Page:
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Intermodal Infusion

New distribution patterns and a quest for operational efficiency are fueling demand for warehouse facilities.

February 01, 2004 |

Increased trade with Asia— primarily with China — is altering traditional shipping patterns and making Southern California a hotbed of warehouse construction activity for "intermodal" facilities. These logistics centers utilize more than one mode of transportation to ship goods.

The "Inland Empire" east of Los Angeles — primarily Riverside and San Bernardino Counties — is experiencing some of the greatest development activity, due in part to the increased volume of imports entering the country at the ports of Long Beach and Los Angeles.

There's a logical reason for this pattern of development, says H. Lee Hales, president of Richard Muther & Associates, an industrial building planning firm based in Marietta, Ga. As Hales sees it, it is counterproductive for a company that distributes nationally and imports a substantial amount of product to distribute it from the central U.S. and then backhaul a portion of it to the West Coast. As trade with Asia increases, Hales expects to see a general shift of warehouse development to locations west of the Rockies.

Warehousing activity will respond to these logistical shifts, says Hales. For example, if furniture goods formerly produced in North Carolina now enter the U.S. through West Coast ports, changes in shipping patterns are inevitable. Hales says industry developments will prompt shippers to reevaluate the mission and locations of their current warehouses and decide whether to expand these facilities or develop additional ones at other locations. This assessment will be particularly relevant if fundamental changes in the location of supply sources have occurred.

Responding to a growing volume of foreign trade, the dock area at the Port of Long Beach has been enlarged, but the amount of warehousing space at the port has not kept up with demand. Containers may have to sit outside for days at a time, but after a week, they generally are moved by truck or train to warehouses in the Inland Empire or elsewhere, for consolidation and repackaging, according to port spokesman Art Wong.


Simpson Strong-Tie Co.’s 240,000-sf building in Stockton, Calif., includes manufacturing and warehouse space.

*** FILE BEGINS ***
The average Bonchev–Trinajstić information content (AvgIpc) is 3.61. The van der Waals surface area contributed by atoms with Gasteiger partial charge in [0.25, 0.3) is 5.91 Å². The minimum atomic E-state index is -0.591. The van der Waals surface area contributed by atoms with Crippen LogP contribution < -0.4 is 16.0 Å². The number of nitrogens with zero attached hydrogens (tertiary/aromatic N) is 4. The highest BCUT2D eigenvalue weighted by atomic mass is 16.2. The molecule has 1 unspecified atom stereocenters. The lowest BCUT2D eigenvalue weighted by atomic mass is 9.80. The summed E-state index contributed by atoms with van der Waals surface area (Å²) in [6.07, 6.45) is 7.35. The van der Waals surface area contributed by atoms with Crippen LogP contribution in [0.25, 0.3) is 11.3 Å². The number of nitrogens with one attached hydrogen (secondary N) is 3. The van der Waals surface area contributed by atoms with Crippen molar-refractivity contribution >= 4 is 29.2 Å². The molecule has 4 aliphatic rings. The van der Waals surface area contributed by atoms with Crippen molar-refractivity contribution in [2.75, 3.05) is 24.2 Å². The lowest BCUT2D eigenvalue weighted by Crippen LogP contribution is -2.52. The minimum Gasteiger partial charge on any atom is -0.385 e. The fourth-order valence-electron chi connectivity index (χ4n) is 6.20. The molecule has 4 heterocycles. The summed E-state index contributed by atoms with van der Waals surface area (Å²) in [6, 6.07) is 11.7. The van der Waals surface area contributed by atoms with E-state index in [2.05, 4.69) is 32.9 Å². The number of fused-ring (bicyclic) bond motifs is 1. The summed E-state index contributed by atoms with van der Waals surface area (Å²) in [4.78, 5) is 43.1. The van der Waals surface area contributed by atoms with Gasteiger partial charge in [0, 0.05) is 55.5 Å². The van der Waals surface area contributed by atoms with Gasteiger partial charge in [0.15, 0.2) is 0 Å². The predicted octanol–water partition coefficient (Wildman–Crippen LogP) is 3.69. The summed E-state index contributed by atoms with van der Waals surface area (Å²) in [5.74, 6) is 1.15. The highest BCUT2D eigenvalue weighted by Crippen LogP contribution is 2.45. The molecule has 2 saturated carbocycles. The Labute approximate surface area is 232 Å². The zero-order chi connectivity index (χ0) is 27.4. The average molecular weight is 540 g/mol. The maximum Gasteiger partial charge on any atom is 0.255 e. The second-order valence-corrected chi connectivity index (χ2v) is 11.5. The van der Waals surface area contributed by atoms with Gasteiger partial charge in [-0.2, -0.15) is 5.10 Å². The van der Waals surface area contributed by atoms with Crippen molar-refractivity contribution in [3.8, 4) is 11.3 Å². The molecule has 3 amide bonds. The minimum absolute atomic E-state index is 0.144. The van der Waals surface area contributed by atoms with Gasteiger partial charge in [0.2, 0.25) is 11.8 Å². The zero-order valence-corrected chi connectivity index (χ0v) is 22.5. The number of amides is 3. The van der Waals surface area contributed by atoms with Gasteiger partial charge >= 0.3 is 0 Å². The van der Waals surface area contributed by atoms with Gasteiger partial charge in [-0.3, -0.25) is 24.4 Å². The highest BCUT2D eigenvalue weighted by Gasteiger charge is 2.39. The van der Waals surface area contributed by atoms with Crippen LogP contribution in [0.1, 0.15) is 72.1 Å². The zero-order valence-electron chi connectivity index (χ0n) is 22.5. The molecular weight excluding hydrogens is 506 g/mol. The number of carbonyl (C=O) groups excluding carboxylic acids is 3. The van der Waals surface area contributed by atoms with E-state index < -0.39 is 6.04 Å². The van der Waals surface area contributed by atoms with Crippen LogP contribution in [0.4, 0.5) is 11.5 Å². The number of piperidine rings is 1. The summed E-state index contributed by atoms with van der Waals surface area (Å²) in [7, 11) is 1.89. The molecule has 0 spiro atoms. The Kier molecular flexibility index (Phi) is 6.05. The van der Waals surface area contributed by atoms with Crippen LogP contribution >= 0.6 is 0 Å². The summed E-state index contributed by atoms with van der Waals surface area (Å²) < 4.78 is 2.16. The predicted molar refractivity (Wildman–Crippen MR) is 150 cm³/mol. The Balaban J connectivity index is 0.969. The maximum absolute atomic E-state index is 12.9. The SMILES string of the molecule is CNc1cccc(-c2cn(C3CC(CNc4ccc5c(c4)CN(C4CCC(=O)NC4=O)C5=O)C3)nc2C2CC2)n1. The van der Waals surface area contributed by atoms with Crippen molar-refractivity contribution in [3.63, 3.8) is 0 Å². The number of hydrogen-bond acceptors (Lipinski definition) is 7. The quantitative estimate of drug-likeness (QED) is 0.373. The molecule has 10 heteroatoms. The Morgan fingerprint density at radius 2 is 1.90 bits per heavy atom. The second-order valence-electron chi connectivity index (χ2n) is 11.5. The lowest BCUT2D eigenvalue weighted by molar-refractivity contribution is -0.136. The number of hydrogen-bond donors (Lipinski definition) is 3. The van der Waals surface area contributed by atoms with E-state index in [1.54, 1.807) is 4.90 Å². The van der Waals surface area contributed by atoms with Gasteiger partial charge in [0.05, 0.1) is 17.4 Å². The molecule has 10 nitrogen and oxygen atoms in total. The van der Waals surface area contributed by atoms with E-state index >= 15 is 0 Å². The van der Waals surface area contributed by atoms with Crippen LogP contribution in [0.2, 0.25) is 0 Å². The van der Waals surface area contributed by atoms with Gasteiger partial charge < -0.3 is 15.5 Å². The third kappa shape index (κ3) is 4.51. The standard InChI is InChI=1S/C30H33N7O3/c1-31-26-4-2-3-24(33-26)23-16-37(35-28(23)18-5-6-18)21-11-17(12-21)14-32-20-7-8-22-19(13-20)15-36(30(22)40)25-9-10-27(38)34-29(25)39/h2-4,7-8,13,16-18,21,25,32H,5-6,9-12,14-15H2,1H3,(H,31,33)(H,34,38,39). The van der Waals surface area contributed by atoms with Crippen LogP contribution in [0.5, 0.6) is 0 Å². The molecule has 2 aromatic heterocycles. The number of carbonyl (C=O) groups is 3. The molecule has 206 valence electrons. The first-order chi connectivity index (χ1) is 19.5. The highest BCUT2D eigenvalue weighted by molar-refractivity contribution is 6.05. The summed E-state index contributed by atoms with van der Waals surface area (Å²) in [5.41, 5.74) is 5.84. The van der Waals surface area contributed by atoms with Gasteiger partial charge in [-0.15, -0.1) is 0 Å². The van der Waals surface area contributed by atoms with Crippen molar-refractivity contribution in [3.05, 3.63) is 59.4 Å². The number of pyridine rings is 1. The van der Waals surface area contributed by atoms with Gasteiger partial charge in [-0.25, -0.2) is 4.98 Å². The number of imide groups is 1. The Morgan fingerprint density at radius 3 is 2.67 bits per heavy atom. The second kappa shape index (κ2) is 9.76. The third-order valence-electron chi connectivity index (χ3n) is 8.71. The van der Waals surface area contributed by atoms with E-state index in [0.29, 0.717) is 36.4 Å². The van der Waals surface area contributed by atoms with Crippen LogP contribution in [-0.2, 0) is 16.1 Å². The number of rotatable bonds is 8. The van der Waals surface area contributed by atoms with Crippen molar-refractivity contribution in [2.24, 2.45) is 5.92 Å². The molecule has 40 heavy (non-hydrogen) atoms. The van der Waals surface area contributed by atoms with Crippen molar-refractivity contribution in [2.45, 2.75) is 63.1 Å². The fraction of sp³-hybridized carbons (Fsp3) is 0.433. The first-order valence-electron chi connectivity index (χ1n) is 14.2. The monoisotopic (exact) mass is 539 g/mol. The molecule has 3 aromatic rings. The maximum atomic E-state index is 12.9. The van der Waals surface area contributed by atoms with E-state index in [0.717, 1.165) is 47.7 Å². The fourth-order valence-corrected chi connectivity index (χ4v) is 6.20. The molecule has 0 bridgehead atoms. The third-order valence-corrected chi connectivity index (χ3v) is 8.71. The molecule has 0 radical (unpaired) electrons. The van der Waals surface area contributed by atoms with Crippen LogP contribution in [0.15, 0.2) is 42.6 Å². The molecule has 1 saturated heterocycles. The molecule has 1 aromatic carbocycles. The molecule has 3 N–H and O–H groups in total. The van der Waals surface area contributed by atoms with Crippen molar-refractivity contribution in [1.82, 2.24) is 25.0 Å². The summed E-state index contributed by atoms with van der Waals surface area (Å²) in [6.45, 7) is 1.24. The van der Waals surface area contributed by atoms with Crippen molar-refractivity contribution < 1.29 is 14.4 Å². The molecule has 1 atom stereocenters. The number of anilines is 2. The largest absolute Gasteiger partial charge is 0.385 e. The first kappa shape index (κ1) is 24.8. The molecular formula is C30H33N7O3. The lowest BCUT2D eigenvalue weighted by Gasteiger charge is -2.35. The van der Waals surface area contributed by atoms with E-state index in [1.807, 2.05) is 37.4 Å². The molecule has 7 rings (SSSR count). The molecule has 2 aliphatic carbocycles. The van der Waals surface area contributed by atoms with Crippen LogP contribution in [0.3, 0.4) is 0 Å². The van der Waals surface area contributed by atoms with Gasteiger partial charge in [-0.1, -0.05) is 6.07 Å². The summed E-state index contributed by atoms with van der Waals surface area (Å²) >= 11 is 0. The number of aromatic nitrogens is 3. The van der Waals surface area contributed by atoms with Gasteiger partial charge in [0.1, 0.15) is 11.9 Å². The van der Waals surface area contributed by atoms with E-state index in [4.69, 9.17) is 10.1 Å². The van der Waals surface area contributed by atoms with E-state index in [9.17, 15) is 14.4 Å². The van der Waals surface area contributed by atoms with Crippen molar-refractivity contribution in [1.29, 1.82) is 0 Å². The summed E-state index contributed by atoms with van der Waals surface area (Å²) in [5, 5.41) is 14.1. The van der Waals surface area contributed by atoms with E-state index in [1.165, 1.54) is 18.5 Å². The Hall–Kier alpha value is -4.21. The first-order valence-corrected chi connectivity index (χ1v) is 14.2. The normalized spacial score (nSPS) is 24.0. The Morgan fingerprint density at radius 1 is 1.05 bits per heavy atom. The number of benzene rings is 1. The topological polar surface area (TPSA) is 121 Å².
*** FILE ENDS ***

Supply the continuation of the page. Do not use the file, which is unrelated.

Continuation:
Typical warehouses being constructed in the Inland Empire range in size from 500,000 sf to 1.5 million sf, according to Ron Wink, a VP with Irvine, Calif.-based architect Ware Malcomb, which is active in the area. Wink cites the consolidation of facilities and the need of retailers such as Kohl's and Wal-Mart to support an expanded presence in West Coast markets as other factors behind Inland Empire activity.

Another response to current distribution patterns: the redevelopment of the former George Air Force Base in Victorville, Calif., into the Southern California Logistics Airport, a 5,000-acre facility with a 15,000-foot runway and an onsite U.S. Customs facility. The airport promotes its less congested airspace compared to Los Angeles International, and says cargo it receives can be cleared and transported within 24 hours via rail or truck to locations as distant as Chicago.

Stirling Airports International, Foothill Ranch, Calif., is teaming with Catellis Development Corp. to construct commercial build-to-suit buildings at the airport.

In Northern California, warehouse expansion is occurring at the Port of Oakland and in Sacramento, which, although 79 miles inland, is connected to San Francisco Bay by the Sacramento River and a 43-mile man-made channel.

Other markets lively, too

California is not the only center of intermodal activity. More than 2.5 million sf of speculative warehouse space is under development along the I-55 corridor 25 miles southwest of Chicago. These buildings are designed for multi-tenant occupancy, according to Jerry Krusinski, executive VP of Krusinski Construction Co., Oak Brook, Ill., whose firm has been active in this market for 10 years.

Krusinski says that although a single tenant is the most desirable user, the buildings are designed to be easily subdivided. They typically incorporate multiple entrances, most often at the corners of the building, and provisions for easy subdivision of utilities and tap-ins to sewer lines. These flexibility-enhancing features enhance residual value and make these buildings attractive to institutional owners, he says.


The first phase of the Pico Rivera (Calif.) Commerce Center, developed by Sares Regis Group, consists of two buildings, which provide 244,000 sf and 170,000 sf of space.

On the East Coast, 200 acres along the Hudson River in Jersey City, N.J., are being redeveloped as the Greenville Yards Industrial Park. Pennsylvania-based developer Keystone Property Trust is marketing the property as a distribution center for bulk cargo.

Going to new heights

Warehouses are also getting a little taller. Ware Malcomb's current warehouse projects are all 32 feet high, compared to 30 feet a few years ago. Buildings in the I-55 corridor range in height from 28 feet to 32 feet. To exceed this height, thicker floors are needed to support the additional weight of stored product and the materials handling equipment, says Krusinski.

Fire protection is another key element of warehouse design. "Early suppression fast-response" sprinklers are appropriate for about 85% of warehouse applications, according to code consultant RJA Group, Chicago. But it recommends that standard systems also be evaluated to determine whether the added cost of installing the more elaborate early suppression sprinkler system should be assessed as a tenant upgrade.

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